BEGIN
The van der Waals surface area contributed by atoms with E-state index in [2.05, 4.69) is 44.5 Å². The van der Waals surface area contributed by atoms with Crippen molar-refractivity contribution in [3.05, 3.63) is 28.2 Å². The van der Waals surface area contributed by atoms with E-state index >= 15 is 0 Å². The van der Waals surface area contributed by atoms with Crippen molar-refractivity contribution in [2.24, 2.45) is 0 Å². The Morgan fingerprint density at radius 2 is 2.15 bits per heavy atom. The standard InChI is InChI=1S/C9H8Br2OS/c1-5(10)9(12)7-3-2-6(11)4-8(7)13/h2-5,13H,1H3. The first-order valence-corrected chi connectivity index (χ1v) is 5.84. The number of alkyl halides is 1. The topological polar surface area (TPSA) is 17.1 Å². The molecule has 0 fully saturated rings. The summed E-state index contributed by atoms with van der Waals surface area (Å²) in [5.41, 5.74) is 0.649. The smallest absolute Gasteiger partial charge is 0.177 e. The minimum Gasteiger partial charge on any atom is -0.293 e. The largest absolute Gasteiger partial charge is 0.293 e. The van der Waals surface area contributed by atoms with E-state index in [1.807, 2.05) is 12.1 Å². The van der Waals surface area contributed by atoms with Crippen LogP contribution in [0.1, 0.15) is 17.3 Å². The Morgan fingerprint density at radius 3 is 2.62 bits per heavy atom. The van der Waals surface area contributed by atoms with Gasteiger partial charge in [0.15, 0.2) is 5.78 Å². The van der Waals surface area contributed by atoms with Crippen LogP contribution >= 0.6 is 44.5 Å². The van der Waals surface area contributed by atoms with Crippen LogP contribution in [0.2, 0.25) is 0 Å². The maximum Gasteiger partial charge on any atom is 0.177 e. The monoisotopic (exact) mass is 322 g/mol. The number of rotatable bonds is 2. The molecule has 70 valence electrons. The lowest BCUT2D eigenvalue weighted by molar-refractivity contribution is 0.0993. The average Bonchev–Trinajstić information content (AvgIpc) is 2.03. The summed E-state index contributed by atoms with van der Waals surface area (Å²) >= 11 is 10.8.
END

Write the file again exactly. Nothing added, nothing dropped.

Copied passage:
The van der Waals surface area contributed by atoms with E-state index in [2.05, 4.69) is 44.5 Å². The van der Waals surface area contributed by atoms with Crippen molar-refractivity contribution in [3.05, 3.63) is 28.2 Å². The van der Waals surface area contributed by atoms with E-state index >= 15 is 0 Å². The van der Waals surface area contributed by atoms with Crippen molar-refractivity contribution in [2.24, 2.45) is 0 Å². The Morgan fingerprint density at radius 2 is 2.15 bits per heavy atom. The standard InChI is InChI=1S/C9H8Br2OS/c1-5(10)9(12)7-3-2-6(11)4-8(7)13/h2-5,13H,1H3. The first-order valence-corrected chi connectivity index (χ1v) is 5.84. The number of alkyl halides is 1. The topological polar surface area (TPSA) is 17.1 Å². The molecule has 0 fully saturated rings. The summed E-state index contributed by atoms with van der Waals surface area (Å²) in [5.41, 5.74) is 0.649. The smallest absolute Gasteiger partial charge is 0.177 e. The minimum Gasteiger partial charge on any atom is -0.293 e. The largest absolute Gasteiger partial charge is 0.293 e. The van der Waals surface area contributed by atoms with E-state index in [1.807, 2.05) is 12.1 Å². The van der Waals surface area contributed by atoms with Crippen LogP contribution in [0.1, 0.15) is 17.3 Å². The Morgan fingerprint density at radius 3 is 2.62 bits per heavy atom. The van der Waals surface area contributed by atoms with Gasteiger partial charge in [0.15, 0.2) is 5.78 Å². The van der Waals surface area contributed by atoms with Crippen LogP contribution >= 0.6 is 44.5 Å². The van der Waals surface area contributed by atoms with Crippen LogP contribution in [0.2, 0.25) is 0 Å². The maximum Gasteiger partial charge on any atom is 0.177 e. The monoisotopic (exact) mass is 322 g/mol. The number of rotatable bonds is 2. The molecule has 70 valence electrons. The lowest BCUT2D eigenvalue weighted by molar-refractivity contribution is 0.0993. The average Bonchev–Trinajstić information content (AvgIpc) is 2.03. The summed E-state index contributed by atoms with van der Waals surface area (Å²) >= 11 is 10.8.